This book outlines eight principles, drawing from Buddhists, to help those who are hopelessly addicted to technology. These principles seek to help you break from the addiction; find ways to multi-task without pissing your family away, enhance your concentration and craft a balance for your life.
Talking Back to Facebook, James P. Steyer
It is challenging to raise kids in this digital media age. Even those who have found success in it have battled challenges. James Steyer is the founder and CEO of Common Sense Media and a father of four. In his book, Talking Back to Facebook, Steyer gives straightforward advice to parents addressing what he calls RAP. These are pitfalls that come with children’s use of the internet.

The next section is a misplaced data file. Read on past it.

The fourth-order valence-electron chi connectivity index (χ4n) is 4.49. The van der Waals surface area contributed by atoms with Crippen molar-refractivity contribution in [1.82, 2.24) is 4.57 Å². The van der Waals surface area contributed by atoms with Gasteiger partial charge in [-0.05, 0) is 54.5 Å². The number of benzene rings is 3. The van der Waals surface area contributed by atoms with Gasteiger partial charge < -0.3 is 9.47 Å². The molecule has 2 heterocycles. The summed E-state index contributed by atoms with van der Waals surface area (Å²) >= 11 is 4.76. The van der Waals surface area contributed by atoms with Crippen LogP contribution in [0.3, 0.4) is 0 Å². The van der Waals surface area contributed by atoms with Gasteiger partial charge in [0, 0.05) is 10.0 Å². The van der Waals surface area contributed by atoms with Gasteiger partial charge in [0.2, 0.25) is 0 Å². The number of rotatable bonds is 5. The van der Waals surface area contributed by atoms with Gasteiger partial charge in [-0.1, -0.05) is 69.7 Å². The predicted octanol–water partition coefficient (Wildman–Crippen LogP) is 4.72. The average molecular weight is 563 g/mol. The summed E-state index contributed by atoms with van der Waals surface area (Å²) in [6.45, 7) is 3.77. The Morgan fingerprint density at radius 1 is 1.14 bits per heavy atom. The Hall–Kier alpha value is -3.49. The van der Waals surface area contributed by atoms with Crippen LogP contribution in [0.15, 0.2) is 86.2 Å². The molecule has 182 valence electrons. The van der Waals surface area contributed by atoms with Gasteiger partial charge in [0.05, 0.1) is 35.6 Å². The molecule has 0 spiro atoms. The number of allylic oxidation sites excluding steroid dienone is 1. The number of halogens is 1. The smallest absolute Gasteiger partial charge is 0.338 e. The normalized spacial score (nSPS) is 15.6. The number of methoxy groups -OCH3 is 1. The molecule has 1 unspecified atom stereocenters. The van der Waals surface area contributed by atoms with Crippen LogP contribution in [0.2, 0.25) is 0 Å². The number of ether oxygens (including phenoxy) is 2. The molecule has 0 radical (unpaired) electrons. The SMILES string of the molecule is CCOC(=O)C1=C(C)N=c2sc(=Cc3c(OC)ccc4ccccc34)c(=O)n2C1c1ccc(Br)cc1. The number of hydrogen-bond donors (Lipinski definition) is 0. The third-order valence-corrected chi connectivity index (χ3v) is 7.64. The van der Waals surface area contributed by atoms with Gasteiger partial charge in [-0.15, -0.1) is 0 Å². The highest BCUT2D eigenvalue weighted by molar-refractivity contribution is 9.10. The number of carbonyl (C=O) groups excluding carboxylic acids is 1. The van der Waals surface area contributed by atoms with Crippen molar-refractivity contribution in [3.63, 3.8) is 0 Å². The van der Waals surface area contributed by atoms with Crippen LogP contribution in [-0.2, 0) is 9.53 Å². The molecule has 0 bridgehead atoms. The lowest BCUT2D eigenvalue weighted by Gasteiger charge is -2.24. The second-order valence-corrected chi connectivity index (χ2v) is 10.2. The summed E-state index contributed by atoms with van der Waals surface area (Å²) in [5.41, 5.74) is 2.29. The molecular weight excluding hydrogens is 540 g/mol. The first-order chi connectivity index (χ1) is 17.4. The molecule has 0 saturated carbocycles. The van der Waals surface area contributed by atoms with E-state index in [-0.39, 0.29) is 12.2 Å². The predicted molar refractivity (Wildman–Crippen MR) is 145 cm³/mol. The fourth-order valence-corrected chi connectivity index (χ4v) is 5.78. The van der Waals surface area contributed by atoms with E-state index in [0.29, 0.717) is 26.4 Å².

While most of the advice you find online says you shield your kids from the internet completely, Jim offers tools to filter the content that children access online, and how to limit the time they spend online. Though the title suggests that the book addresses Facebook issues, it is more like a guide to navigate the overall digital world and raise kids without worry.
Jim is an advocate for kids, and you can feel his fatherly voice in his writing. He delivers the book in the form of his story, making it more interesting.
Facebook Addiction, Nnamdi Godson Osuagwu
You never know when Facebook and other social media sites have their pangs on your back, but Facebook Addiction by Nnamdi Godson Osuagwu will get you wondering what Facebook is doing to you.
In this book, Nnamdi delivers his message in the form of a story, creating fictional characters to represent the everyday Facebook user.
He has collaborated with New York Daily News to show the extent to which our lives are wrecked by social media addiction. He compares substance addiction with internet addiction, showing an awakening reality on social networking culture.